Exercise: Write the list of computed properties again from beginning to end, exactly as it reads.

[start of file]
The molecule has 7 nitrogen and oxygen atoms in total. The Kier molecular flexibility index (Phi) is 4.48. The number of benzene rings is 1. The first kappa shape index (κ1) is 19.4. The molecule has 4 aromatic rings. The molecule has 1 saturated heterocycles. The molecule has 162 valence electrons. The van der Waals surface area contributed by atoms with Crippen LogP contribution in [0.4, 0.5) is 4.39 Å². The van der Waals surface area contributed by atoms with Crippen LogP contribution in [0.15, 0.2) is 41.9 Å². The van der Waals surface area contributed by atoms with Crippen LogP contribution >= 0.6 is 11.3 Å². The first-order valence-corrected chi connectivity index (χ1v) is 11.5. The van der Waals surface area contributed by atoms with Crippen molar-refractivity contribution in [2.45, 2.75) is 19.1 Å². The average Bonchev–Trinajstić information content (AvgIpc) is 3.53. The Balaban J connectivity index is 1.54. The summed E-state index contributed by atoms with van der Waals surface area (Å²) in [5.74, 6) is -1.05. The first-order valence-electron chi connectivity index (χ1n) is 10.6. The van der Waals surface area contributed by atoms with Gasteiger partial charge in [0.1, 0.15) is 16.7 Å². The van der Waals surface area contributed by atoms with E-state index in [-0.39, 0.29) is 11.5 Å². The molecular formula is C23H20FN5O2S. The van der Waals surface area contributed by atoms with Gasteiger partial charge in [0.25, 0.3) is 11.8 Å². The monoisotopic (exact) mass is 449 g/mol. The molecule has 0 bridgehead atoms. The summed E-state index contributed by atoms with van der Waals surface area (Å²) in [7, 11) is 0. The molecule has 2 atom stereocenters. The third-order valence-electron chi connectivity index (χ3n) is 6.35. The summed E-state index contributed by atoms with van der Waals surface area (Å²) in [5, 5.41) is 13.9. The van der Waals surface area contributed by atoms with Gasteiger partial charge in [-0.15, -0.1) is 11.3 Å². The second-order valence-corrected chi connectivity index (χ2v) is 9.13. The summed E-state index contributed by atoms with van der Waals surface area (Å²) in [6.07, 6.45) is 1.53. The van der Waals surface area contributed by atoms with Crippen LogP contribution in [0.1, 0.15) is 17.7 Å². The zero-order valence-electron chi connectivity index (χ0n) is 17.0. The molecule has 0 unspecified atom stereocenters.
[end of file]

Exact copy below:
The molecule has 7 nitrogen and oxygen atoms in total. The Kier molecular flexibility index (Phi) is 4.48. The number of benzene rings is 1. The first kappa shape index (κ1) is 19.4. The molecule has 4 aromatic rings. The molecule has 1 saturated heterocycles. The molecule has 162 valence electrons. The van der Waals surface area contributed by atoms with Crippen LogP contribution in [0.4, 0.5) is 4.39 Å². The van der Waals surface area contributed by atoms with Crippen LogP contribution in [0.15, 0.2) is 41.9 Å². The van der Waals surface area contributed by atoms with Crippen LogP contribution >= 0.6 is 11.3 Å². The first-order valence-corrected chi connectivity index (χ1v) is 11.5. The van der Waals surface area contributed by atoms with Crippen molar-refractivity contribution in [2.45, 2.75) is 19.1 Å². The average Bonchev–Trinajstić information content (AvgIpc) is 3.53. The Balaban J connectivity index is 1.54. The summed E-state index contributed by atoms with van der Waals surface area (Å²) in [5.74, 6) is -1.05. The first-order valence-electron chi connectivity index (χ1n) is 10.6. The van der Waals surface area contributed by atoms with Gasteiger partial charge in [0.1, 0.15) is 16.7 Å². The van der Waals surface area contributed by atoms with E-state index in [-0.39, 0.29) is 11.5 Å². The molecular formula is C23H20FN5O2S. The van der Waals surface area contributed by atoms with Gasteiger partial charge in [0.25, 0.3) is 11.8 Å². The monoisotopic (exact) mass is 449 g/mol. The molecule has 0 bridgehead atoms. The summed E-state index contributed by atoms with van der Waals surface area (Å²) in [7, 11) is 0. The molecule has 2 atom stereocenters. The third-order valence-electron chi connectivity index (χ3n) is 6.35. The summed E-state index contributed by atoms with van der Waals surface area (Å²) in [5, 5.41) is 13.9. The van der Waals surface area contributed by atoms with Gasteiger partial charge in [-0.15, -0.1) is 11.3 Å². The second-order valence-corrected chi connectivity index (χ2v) is 9.13. The summed E-state index contributed by atoms with van der Waals surface area (Å²) in [6.07, 6.45) is 1.53. The van der Waals surface area contributed by atoms with Crippen LogP contribution in [0.1, 0.15) is 17.7 Å². The zero-order valence-electron chi connectivity index (χ0n) is 17.0. The molecule has 0 unspecified atom stereocenters.